• Tania Ganguli of the Orlando Sentinel: “If you liked Matt Barnes’ fighting spirit before, you’ll love it after hearing Barnes explain what really happened when Kevin Garnett received a technical foul in Game 4 of the Eastern Conference Finals. Garnett objected to contact with Magic center Dwight Howard and Barnes began to pull Garnett away from Howard in the kind of move that made it look like Barnes was trying to calm the Celtics’ very vocal leader. Not quite, Barnes said. ‘I wasn’t trying to calm Kevin down, I was messing with him,’ Barnes said after practice today. ‘I was messing with him. He likes to talk a lot so i was just messing with him. I wasn’t trying to calm him down at all. If he’s mad it doesn’t matter to me, so I was just messing with him.’ ”
  • Rajon Rondo is hurting, but will play tonight.
  • Head coach Stan Van Gundy wants Vince Carter to be aggressive offensively in tonight’s game.
  • Kurt Helin of ProBasketballTalk: “If the Magic are to send this series back to Boston, they are going to have to keep running the pick-and-roll. A lot. Everybody knows it. The question is, what does Doc Rivers — and really Tom Thibodeau — come up with? Rivers said at shoot around he wants more ball pressure, look for the Celtics to do what they do — be physical on defense. As much as the referees will let them. Rivers said he wanted his defenders to “put their body” into the Magic ball handlers. He’s talking specifically to Rajon Rondo. This is going to come down to how Rondo fighting through the picks and not letting Nelson have is way.”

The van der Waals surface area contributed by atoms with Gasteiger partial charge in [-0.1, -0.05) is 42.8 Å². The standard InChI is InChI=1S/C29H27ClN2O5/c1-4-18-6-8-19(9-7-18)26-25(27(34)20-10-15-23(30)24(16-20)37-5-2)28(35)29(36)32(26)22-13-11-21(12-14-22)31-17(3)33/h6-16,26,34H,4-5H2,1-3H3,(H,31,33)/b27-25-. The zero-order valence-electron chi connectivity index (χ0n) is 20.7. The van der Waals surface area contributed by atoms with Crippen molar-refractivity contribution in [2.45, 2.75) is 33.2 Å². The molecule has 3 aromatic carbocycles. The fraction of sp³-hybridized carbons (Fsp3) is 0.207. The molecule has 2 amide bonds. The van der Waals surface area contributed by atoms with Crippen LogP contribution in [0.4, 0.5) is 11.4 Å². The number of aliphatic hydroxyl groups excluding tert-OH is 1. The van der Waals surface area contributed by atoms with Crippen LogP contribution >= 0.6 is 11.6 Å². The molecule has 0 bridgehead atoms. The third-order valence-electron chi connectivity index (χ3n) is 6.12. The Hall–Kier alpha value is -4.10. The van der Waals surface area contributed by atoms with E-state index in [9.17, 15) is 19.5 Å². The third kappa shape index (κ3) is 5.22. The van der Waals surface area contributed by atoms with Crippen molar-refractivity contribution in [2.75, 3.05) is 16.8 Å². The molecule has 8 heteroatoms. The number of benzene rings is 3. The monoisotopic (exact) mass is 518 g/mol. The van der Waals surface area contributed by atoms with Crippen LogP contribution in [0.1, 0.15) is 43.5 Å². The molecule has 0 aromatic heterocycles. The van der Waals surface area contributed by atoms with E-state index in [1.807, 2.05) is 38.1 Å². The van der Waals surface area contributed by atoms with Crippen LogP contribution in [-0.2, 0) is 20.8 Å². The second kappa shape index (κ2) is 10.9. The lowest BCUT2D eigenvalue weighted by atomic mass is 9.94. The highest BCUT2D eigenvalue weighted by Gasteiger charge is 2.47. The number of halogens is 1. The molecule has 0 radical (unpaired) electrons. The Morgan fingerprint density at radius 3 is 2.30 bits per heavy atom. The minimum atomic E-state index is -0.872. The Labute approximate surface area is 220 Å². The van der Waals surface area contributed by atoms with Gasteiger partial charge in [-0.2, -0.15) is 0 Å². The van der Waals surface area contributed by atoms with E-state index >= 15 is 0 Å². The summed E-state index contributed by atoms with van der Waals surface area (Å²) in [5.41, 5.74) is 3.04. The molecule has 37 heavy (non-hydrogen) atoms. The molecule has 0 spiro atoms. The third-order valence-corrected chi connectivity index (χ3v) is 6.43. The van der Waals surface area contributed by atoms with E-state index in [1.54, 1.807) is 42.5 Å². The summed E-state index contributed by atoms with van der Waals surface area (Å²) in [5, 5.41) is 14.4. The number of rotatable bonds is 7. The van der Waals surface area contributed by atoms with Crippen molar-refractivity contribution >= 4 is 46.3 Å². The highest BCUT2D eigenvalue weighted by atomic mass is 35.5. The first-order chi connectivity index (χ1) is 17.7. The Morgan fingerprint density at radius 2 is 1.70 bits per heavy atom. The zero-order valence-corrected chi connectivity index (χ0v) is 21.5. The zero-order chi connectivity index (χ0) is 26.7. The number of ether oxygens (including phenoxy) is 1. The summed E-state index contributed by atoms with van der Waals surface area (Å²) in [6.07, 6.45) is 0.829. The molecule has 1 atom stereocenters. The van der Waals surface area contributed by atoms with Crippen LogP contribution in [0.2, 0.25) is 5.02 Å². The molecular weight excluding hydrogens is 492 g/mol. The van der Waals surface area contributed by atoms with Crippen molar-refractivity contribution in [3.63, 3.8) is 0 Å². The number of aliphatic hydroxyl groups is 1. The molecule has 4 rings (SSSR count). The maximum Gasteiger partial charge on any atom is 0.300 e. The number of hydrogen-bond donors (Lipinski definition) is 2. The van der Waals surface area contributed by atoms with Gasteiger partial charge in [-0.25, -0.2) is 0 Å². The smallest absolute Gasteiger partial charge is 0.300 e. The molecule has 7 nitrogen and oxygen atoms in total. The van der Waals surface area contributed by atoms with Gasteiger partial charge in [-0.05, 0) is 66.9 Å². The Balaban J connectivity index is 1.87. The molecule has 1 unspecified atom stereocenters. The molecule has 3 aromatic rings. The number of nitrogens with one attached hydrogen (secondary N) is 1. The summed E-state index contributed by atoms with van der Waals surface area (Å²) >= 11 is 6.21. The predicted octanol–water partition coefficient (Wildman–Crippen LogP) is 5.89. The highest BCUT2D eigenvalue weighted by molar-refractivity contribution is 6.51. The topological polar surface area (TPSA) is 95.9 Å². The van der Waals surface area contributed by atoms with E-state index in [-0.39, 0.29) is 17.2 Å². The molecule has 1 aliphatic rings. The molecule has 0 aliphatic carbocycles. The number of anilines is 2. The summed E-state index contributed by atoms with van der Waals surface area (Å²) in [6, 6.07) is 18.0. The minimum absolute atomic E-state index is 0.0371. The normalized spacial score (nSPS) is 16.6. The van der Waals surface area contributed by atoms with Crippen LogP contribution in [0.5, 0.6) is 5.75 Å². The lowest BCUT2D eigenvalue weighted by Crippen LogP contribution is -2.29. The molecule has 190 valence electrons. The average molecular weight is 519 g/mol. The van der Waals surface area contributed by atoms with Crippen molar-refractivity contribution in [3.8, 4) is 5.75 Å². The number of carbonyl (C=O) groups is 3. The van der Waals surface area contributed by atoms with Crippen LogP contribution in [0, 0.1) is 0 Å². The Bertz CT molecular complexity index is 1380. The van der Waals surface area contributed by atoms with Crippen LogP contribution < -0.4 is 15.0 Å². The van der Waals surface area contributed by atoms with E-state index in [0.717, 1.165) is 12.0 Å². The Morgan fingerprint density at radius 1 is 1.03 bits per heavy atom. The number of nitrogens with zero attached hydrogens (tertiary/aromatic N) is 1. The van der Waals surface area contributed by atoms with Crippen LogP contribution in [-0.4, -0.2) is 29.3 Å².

• Bradford Doolittle of Basketball Prospectus: “There are two ways to look at Monday’s result. Either this was a springboard for a return to the Magic’s success of the earlier rounds, or this was the best Orlando could do and even then it was just barely enough. Which is the right point of view? I have to lean towards the latter. We saw even during Game 4, when Orlando was playing well, that when the Celtics execute their systems at both ends of the floor, the Magic struggle. I thought the Celtics got away from their strengths on offense towards the end of the game and that, as much as anything Orlando did, played a part in the series lasting another game. However, with the home crowd behind the Magic on Wednesday, there could be one of those momentum-type games in which all those missed threes suddenly start falling. You never know. The Magic may yet find a little wind in its sails.”
  • Trey Kerby of Ball Don’t Lie comments on Lewis’ viral infection.
  • John Schuhmann of NBA.com chimes in on whether or not the Celtics will adjust to the Magic’s pick and roll offense.
  • Boston is treating Game 5 like a Game 7.
  • Ian Thomsen of Sports Illustrated looks at Orlando’s chances of making a comeback in the series: “The foundation for any extended Magic comeback in this series will be provided by [Jameer] Nelson and Dwight Howard, who had a magnificent 32 points, 16 rebounds and four blocks and could put a huge scare in Boston by maintaining that intimidating level of play. They’ll also continue to rely on sixth man J.J. Redick, who has played in high gear while averaging 11.5 points and shooting 53.8 percent from the arc in these finals.”
  • Matt Moore of ProBasketballTalk thinks that Van Gundy needs to mix it up with his rotations and 5-man units if the Magic want to win three more games against the Celtics.